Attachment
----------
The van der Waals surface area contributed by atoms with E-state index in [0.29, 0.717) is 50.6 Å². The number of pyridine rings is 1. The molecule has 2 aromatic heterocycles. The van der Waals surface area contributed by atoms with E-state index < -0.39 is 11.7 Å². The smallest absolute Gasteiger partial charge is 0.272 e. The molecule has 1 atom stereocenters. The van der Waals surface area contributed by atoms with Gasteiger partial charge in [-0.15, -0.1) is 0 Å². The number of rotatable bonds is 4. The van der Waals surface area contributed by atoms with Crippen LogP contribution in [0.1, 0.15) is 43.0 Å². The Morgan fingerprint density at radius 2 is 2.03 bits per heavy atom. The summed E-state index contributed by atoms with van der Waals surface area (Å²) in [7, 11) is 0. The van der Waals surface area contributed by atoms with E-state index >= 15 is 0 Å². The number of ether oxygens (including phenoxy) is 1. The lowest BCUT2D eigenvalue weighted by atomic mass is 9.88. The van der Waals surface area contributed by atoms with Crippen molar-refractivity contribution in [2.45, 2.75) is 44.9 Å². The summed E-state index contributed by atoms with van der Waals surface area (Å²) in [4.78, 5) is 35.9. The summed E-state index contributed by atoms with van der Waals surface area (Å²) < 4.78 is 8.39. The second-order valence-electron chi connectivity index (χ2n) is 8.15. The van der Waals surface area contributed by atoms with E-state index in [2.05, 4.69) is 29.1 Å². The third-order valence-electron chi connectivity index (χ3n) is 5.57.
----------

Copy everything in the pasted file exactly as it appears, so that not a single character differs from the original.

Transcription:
The van der Waals surface area contributed by atoms with E-state index in [0.29, 0.717) is 50.6 Å². The number of pyridine rings is 1. The molecule has 2 aromatic heterocycles. The van der Waals surface area contributed by atoms with E-state index < -0.39 is 11.7 Å². The smallest absolute Gasteiger partial charge is 0.272 e. The molecule has 1 atom stereocenters. The van der Waals surface area contributed by atoms with Gasteiger partial charge in [-0.15, -0.1) is 0 Å². The number of rotatable bonds is 4. The van der Waals surface area contributed by atoms with Crippen LogP contribution in [0.1, 0.15) is 43.0 Å². The Morgan fingerprint density at radius 2 is 2.03 bits per heavy atom. The summed E-state index contributed by atoms with van der Waals surface area (Å²) in [7, 11) is 0. The van der Waals surface area contributed by atoms with E-state index >= 15 is 0 Å². The number of ether oxygens (including phenoxy) is 1. The lowest BCUT2D eigenvalue weighted by atomic mass is 9.88. The van der Waals surface area contributed by atoms with Crippen molar-refractivity contribution in [2.45, 2.75) is 44.9 Å². The summed E-state index contributed by atoms with van der Waals surface area (Å²) in [4.78, 5) is 35.9. The summed E-state index contributed by atoms with van der Waals surface area (Å²) < 4.78 is 8.39. The second-order valence-electron chi connectivity index (χ2n) is 8.15. The van der Waals surface area contributed by atoms with E-state index in [2.05, 4.69) is 29.1 Å². The third-order valence-electron chi connectivity index (χ3n) is 5.57.